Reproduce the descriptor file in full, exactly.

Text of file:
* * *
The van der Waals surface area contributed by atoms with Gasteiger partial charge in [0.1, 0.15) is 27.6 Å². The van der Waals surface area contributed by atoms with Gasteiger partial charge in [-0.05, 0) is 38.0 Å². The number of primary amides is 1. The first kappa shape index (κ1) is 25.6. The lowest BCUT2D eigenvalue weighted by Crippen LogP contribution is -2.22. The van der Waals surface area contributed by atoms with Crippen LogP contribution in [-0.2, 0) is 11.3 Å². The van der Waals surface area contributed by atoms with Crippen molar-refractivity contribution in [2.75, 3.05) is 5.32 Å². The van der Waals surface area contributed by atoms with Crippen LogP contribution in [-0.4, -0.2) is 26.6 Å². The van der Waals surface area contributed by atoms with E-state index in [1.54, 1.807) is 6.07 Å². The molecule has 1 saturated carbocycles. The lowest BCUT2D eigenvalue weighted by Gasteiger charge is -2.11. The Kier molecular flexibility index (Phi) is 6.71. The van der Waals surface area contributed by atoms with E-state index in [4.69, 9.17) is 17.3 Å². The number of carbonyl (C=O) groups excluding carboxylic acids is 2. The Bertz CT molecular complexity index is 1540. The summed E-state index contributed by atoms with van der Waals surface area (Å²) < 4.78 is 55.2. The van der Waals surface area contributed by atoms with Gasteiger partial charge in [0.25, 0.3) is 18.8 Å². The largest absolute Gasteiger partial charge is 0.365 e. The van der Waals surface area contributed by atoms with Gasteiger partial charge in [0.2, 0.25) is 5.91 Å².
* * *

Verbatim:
The van der Waals surface area contributed by atoms with Gasteiger partial charge in [0.1, 0.15) is 27.6 Å². The van der Waals surface area contributed by atoms with Gasteiger partial charge in [-0.05, 0) is 38.0 Å². The number of primary amides is 1. The first kappa shape index (κ1) is 25.6. The lowest BCUT2D eigenvalue weighted by Crippen LogP contribution is -2.22. The van der Waals surface area contributed by atoms with Crippen LogP contribution in [-0.2, 0) is 11.3 Å². The van der Waals surface area contributed by atoms with Crippen molar-refractivity contribution in [2.75, 3.05) is 5.32 Å². The van der Waals surface area contributed by atoms with Crippen LogP contribution in [-0.4, -0.2) is 26.6 Å². The van der Waals surface area contributed by atoms with E-state index in [1.54, 1.807) is 6.07 Å². The molecule has 1 saturated carbocycles. The lowest BCUT2D eigenvalue weighted by Gasteiger charge is -2.11. The Kier molecular flexibility index (Phi) is 6.71. The van der Waals surface area contributed by atoms with E-state index in [4.69, 9.17) is 17.3 Å². The number of carbonyl (C=O) groups excluding carboxylic acids is 2. The Bertz CT molecular complexity index is 1540. The summed E-state index contributed by atoms with van der Waals surface area (Å²) < 4.78 is 55.2. The van der Waals surface area contributed by atoms with Gasteiger partial charge in [0.25, 0.3) is 18.8 Å². The largest absolute Gasteiger partial charge is 0.365 e. The van der Waals surface area contributed by atoms with Gasteiger partial charge in [0.2, 0.25) is 5.91 Å².